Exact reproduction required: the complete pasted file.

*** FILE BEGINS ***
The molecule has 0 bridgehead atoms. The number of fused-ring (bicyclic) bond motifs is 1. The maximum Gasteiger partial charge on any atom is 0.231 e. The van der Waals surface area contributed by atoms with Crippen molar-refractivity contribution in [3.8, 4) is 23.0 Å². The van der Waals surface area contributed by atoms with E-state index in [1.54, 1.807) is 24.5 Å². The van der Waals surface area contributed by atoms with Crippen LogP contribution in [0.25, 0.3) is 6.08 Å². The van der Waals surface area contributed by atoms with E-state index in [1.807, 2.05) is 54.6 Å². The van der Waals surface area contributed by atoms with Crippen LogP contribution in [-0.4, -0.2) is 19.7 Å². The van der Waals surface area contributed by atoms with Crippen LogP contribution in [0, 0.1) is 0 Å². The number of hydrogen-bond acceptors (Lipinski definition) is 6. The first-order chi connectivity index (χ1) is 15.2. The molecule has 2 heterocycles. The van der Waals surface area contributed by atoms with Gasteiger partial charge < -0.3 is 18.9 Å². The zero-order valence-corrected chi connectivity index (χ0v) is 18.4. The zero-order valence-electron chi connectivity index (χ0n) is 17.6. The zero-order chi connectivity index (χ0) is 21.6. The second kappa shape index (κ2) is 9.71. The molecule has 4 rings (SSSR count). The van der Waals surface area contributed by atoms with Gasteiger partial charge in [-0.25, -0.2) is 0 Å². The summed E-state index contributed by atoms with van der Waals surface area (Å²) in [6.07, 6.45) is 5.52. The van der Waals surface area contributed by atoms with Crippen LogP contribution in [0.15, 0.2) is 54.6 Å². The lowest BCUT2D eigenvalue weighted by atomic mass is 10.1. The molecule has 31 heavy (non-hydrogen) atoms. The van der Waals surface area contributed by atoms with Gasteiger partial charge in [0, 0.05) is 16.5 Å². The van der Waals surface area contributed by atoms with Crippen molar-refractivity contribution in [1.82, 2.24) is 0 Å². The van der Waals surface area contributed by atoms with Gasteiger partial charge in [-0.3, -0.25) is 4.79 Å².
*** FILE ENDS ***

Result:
The molecule has 0 bridgehead atoms. The number of fused-ring (bicyclic) bond motifs is 1. The maximum Gasteiger partial charge on any atom is 0.231 e. The van der Waals surface area contributed by atoms with Crippen molar-refractivity contribution in [3.8, 4) is 23.0 Å². The van der Waals surface area contributed by atoms with E-state index in [1.54, 1.807) is 24.5 Å². The van der Waals surface area contributed by atoms with Crippen LogP contribution in [0.25, 0.3) is 6.08 Å². The van der Waals surface area contributed by atoms with E-state index in [1.807, 2.05) is 54.6 Å². The van der Waals surface area contributed by atoms with Crippen LogP contribution in [-0.4, -0.2) is 19.7 Å². The van der Waals surface area contributed by atoms with Crippen LogP contribution in [0, 0.1) is 0 Å². The number of hydrogen-bond acceptors (Lipinski definition) is 6. The first-order chi connectivity index (χ1) is 15.2. The molecule has 2 heterocycles. The van der Waals surface area contributed by atoms with Gasteiger partial charge < -0.3 is 18.9 Å². The zero-order valence-corrected chi connectivity index (χ0v) is 18.4. The zero-order valence-electron chi connectivity index (χ0n) is 17.6. The zero-order chi connectivity index (χ0) is 21.6. The second kappa shape index (κ2) is 9.71. The molecule has 4 rings (SSSR count). The van der Waals surface area contributed by atoms with Gasteiger partial charge in [-0.25, -0.2) is 0 Å². The summed E-state index contributed by atoms with van der Waals surface area (Å²) in [6.07, 6.45) is 5.52. The van der Waals surface area contributed by atoms with Crippen LogP contribution in [0.15, 0.2) is 54.6 Å². The lowest BCUT2D eigenvalue weighted by atomic mass is 10.1. The molecule has 31 heavy (non-hydrogen) atoms. The van der Waals surface area contributed by atoms with Gasteiger partial charge in [0, 0.05) is 16.5 Å². The van der Waals surface area contributed by atoms with Crippen molar-refractivity contribution in [1.82, 2.24) is 0 Å². The van der Waals surface area contributed by atoms with Gasteiger partial charge in [-0.3, -0.25) is 4.79 Å².